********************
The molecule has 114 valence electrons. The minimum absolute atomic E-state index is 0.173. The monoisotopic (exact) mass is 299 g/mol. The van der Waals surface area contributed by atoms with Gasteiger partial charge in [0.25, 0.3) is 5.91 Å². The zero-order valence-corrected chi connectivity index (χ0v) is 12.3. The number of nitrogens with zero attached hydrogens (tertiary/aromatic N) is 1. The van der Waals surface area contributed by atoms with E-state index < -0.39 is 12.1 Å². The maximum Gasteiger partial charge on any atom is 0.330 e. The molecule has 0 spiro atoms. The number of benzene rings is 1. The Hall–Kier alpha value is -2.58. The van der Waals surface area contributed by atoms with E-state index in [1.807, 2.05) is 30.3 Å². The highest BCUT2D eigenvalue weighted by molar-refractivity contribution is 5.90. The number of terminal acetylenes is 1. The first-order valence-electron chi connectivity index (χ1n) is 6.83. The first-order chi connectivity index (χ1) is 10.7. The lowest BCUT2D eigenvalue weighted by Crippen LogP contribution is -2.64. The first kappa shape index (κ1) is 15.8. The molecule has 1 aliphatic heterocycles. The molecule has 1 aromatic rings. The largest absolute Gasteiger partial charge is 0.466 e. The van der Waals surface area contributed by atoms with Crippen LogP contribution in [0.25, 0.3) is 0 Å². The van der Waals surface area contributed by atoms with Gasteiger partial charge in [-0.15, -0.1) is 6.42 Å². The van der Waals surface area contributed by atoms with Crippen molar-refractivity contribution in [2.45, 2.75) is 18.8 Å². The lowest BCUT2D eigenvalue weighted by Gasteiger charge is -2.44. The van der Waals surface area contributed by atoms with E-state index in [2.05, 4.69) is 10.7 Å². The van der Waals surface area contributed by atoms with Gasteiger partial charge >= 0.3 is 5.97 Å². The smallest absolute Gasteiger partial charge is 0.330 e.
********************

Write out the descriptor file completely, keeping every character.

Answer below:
The molecule has 114 valence electrons. The minimum absolute atomic E-state index is 0.173. The monoisotopic (exact) mass is 299 g/mol. The van der Waals surface area contributed by atoms with Gasteiger partial charge in [0.25, 0.3) is 5.91 Å². The zero-order valence-corrected chi connectivity index (χ0v) is 12.3. The number of nitrogens with zero attached hydrogens (tertiary/aromatic N) is 1. The van der Waals surface area contributed by atoms with E-state index < -0.39 is 12.1 Å². The maximum Gasteiger partial charge on any atom is 0.330 e. The molecule has 0 spiro atoms. The number of benzene rings is 1. The Hall–Kier alpha value is -2.58. The van der Waals surface area contributed by atoms with E-state index in [1.807, 2.05) is 30.3 Å². The highest BCUT2D eigenvalue weighted by molar-refractivity contribution is 5.90. The number of terminal acetylenes is 1. The first-order valence-electron chi connectivity index (χ1n) is 6.83. The first-order chi connectivity index (χ1) is 10.7. The lowest BCUT2D eigenvalue weighted by Crippen LogP contribution is -2.64. The first kappa shape index (κ1) is 15.8. The molecule has 1 aliphatic heterocycles. The molecule has 1 aromatic rings. The largest absolute Gasteiger partial charge is 0.466 e. The van der Waals surface area contributed by atoms with Crippen LogP contribution in [0.25, 0.3) is 0 Å². The van der Waals surface area contributed by atoms with Gasteiger partial charge in [-0.15, -0.1) is 6.42 Å². The van der Waals surface area contributed by atoms with Crippen molar-refractivity contribution in [2.45, 2.75) is 18.8 Å². The lowest BCUT2D eigenvalue weighted by Gasteiger charge is -2.44. The van der Waals surface area contributed by atoms with E-state index in [2.05, 4.69) is 10.7 Å². The van der Waals surface area contributed by atoms with Gasteiger partial charge >= 0.3 is 5.97 Å². The smallest absolute Gasteiger partial charge is 0.330 e.